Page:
FASTRACK Returns To The E

Riders of the E Train in Queens should take note that beginning tonight & for 4 consecutive nights, FASTRACK will be returning. Here are more details via the official press release I received:

MTA New York City Transit’s FASTRACK program returns to the E line along a portion of Queens Boulevard. For four consecutive weeknights, beginning Monday, November 2, from 10 p.m. to 5 a.m., to early Friday morning, November 6, E service will be suspended in both directions between Jamaica Center-Parsons/Archer and Briarwood. E trains will operate on its normal route between World Trade Center in Lower Manhattan and Briarwood, at that point, trains will be rerouted via the F line to/from Jamaica-179 St.
As a travel alternative, customers are advised to use free shuttle buses operating between Jamaica Center-Parsons/Archer and Kew Gardens-Union Tpke, making station stops at Sutphin Blvd-Archer Av, Jamaica-Van Wyck, and Briarwood. Transfer between E trains and free shuttle buses at Kew Gardens-Union Tpke or Briarwood. For additional connections between Manhattan and Jamaica Center, consider using the A and J via free transfer at Broadway Junction. The A also connects with the JFK AirTrain at Howard Beach.

Joseph Leader, Senior Vice President for the Department of Subways, said, “All subway stakeholders win with FASTRACK. Workers have a better and safer work environment, customers benefit from better train service, improved aesthetics and increased reliability, and more work is performed in a shorter amount of time.”

During our previous FASTRACK in September 2015, train service was suspended for four consecutive nights between Jamaica Center-Parsons/Archer and Briarwood, as NYC Transit workers took full advantage of the seven hours of train-free access each night to perform a range of cleaning and maintenance tasks of station and tunnel infrastructure, signal equipment, and track and third rail components. Track workers scraped and cleaned 7,765 feet of track, cleaned 815 feet of track under and around the third rail, installed 306 track plates, and 15 rails. Infrastructure workers repaired 42 leaks, while signal crews performed maintenance work on signal equipment. At stations, workers replaced 612 light bulbs, washed 315 fixtures and replaced 19 platform signs. This represents only a portion of the work completed during this FASTRACK diversion.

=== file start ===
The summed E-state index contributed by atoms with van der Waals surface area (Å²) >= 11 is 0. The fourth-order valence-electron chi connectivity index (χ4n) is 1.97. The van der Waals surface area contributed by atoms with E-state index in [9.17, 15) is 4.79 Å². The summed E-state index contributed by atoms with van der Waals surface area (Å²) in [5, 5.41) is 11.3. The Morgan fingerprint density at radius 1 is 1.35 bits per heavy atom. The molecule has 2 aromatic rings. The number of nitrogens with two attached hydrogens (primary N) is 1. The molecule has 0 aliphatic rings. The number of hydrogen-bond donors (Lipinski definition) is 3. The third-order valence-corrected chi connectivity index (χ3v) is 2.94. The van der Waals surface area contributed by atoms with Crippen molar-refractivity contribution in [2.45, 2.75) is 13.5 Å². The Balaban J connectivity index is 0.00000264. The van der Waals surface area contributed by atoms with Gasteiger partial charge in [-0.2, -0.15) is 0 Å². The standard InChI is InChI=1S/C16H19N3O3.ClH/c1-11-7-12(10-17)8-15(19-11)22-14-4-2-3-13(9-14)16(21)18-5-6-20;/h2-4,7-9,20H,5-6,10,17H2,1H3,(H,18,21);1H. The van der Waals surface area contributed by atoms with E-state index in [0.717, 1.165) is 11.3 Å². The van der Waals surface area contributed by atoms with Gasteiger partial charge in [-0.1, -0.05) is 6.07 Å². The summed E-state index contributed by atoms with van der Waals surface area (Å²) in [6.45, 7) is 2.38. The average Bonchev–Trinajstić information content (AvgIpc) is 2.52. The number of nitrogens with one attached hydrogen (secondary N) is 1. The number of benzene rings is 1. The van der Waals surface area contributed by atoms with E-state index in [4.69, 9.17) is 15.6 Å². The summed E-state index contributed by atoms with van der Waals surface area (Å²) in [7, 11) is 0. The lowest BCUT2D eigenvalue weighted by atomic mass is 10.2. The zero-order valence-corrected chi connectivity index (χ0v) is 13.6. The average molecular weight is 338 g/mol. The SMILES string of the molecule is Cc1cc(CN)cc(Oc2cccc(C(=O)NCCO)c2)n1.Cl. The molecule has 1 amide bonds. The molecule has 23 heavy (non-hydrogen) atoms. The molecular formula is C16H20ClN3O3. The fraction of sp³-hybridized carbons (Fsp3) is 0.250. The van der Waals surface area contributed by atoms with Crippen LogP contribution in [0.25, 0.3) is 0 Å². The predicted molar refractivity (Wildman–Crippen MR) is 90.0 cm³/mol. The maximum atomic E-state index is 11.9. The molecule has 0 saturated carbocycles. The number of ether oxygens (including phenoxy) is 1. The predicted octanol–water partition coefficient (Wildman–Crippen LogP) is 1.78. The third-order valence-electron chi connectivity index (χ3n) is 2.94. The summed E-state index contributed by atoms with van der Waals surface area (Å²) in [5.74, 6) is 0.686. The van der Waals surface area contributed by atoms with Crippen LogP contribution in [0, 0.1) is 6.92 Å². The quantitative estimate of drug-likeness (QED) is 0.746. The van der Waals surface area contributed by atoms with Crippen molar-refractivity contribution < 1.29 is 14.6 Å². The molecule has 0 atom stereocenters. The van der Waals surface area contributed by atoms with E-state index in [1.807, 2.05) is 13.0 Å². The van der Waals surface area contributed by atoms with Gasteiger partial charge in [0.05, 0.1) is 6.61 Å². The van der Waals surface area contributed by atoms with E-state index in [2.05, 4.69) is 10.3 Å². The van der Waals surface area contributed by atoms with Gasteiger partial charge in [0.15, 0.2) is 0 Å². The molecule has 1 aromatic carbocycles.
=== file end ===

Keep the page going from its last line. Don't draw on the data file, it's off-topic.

FASTRACK has been designed around the careful determination that there is adequate alternate means of transportation, including enhanced services along some bus lines during work periods. Alternative transportation options will be detailed in announcements and posters on trains, in stations and on selected buses; brochures will be available in both English and Spanish. Information on this FASTRACK is available on the web at http://web.mta.info/nyct/service/fastrack_E.htm#serviceChanges

FASTRACK was introduced in January 2012, devoting four straight weeknights to perform maintenance work in tunnels, stations and on tracks, completely suspending service within a given line segment for a seven-hour period between 10 p.m. and 5 a.m., allowing an army of maintenance workers to perform dozens of tasks.

Our next FASTRACK overnight closure is scheduled to begin Monday night November 9, and ending early Friday morning, November 13, on the A line between 59 St and 168 St, and on the D line between 59 St and 161 St-Yankee Stadium.

The changes have been noted on the service diversions page which can be viewed by clicking here.

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Service Diversions 10-30-15

Get a start on your Halloween weekend travel plans as I have just updated the Service Diversions through all of next week.

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Former MTA Chairman E. Virgil Conway Dies

Some sad news to report as former MTA Chairman E. Virgil Conway has died at the age of 85. Here is more via press release:

E. Virgil Conway, who served as both Metropolitan Transportation Authority (MTA) chairman and as a member of the MTA Board, died Wednesday in Southampton, New York. He was 85.

After finding success as both an attorney and a banker, Virgil began his tenure with the MTA Board as our Westchester representative. In 1995, he was asked by then-Governor George E. Pataki to take on the responsibility of chairman. He continued in that role until March 2001, serving as the seventh chairman of the MTA.